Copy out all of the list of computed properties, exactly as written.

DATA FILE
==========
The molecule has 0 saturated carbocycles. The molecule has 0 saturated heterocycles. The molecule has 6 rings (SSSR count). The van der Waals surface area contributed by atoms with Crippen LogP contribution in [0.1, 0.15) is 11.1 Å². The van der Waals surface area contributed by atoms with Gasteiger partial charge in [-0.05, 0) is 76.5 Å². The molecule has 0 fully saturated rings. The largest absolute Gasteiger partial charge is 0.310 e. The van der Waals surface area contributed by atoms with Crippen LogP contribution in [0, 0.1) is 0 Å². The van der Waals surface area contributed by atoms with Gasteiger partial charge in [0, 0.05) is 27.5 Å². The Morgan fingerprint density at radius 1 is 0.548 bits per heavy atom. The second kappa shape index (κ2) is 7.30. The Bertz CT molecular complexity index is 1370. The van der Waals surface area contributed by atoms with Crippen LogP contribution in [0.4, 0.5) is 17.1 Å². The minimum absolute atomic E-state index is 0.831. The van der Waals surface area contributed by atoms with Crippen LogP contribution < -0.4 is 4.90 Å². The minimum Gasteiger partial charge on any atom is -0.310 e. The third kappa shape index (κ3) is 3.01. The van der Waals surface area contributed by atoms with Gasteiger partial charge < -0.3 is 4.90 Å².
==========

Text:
The molecule has 0 saturated carbocycles. The molecule has 0 saturated heterocycles. The molecule has 6 rings (SSSR count). The van der Waals surface area contributed by atoms with Crippen LogP contribution in [0.1, 0.15) is 11.1 Å². The van der Waals surface area contributed by atoms with Gasteiger partial charge in [-0.05, 0) is 76.5 Å². The molecule has 0 fully saturated rings. The largest absolute Gasteiger partial charge is 0.310 e. The van der Waals surface area contributed by atoms with Crippen LogP contribution in [0, 0.1) is 0 Å². The van der Waals surface area contributed by atoms with Gasteiger partial charge in [0, 0.05) is 27.5 Å². The Morgan fingerprint density at radius 1 is 0.548 bits per heavy atom. The second kappa shape index (κ2) is 7.30. The Bertz CT molecular complexity index is 1370. The van der Waals surface area contributed by atoms with Crippen LogP contribution in [0.4, 0.5) is 17.1 Å². The minimum absolute atomic E-state index is 0.831. The van der Waals surface area contributed by atoms with Crippen LogP contribution < -0.4 is 4.90 Å². The minimum Gasteiger partial charge on any atom is -0.310 e. The third kappa shape index (κ3) is 3.01. The van der Waals surface area contributed by atoms with Gasteiger partial charge < -0.3 is 4.90 Å².